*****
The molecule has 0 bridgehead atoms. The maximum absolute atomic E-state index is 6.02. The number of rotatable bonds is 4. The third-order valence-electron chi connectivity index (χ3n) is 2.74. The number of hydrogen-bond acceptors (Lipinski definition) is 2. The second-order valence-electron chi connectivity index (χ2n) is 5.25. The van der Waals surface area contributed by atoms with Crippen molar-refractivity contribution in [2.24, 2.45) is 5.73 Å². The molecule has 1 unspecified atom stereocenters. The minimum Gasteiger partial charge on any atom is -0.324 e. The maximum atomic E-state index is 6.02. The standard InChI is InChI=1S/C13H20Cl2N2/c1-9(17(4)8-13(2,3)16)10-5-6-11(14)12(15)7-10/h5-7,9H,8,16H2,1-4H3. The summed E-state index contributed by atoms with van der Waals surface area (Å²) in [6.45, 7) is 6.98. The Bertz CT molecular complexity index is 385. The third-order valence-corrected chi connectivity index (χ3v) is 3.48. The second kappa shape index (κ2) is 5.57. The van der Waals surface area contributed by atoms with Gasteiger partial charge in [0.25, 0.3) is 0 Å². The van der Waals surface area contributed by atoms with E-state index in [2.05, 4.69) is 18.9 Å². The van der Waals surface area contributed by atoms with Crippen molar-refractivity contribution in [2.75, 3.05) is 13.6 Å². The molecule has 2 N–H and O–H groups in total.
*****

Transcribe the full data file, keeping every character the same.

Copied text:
The molecule has 0 bridgehead atoms. The maximum absolute atomic E-state index is 6.02. The number of rotatable bonds is 4. The third-order valence-electron chi connectivity index (χ3n) is 2.74. The number of hydrogen-bond acceptors (Lipinski definition) is 2. The second-order valence-electron chi connectivity index (χ2n) is 5.25. The van der Waals surface area contributed by atoms with Crippen molar-refractivity contribution in [2.24, 2.45) is 5.73 Å². The molecule has 1 unspecified atom stereocenters. The minimum Gasteiger partial charge on any atom is -0.324 e. The maximum atomic E-state index is 6.02. The standard InChI is InChI=1S/C13H20Cl2N2/c1-9(17(4)8-13(2,3)16)10-5-6-11(14)12(15)7-10/h5-7,9H,8,16H2,1-4H3. The summed E-state index contributed by atoms with van der Waals surface area (Å²) in [6.45, 7) is 6.98. The Bertz CT molecular complexity index is 385. The third-order valence-corrected chi connectivity index (χ3v) is 3.48. The second kappa shape index (κ2) is 5.57. The van der Waals surface area contributed by atoms with Gasteiger partial charge in [0.25, 0.3) is 0 Å². The van der Waals surface area contributed by atoms with E-state index in [2.05, 4.69) is 18.9 Å². The van der Waals surface area contributed by atoms with Crippen molar-refractivity contribution in [2.75, 3.05) is 13.6 Å². The molecule has 2 N–H and O–H groups in total.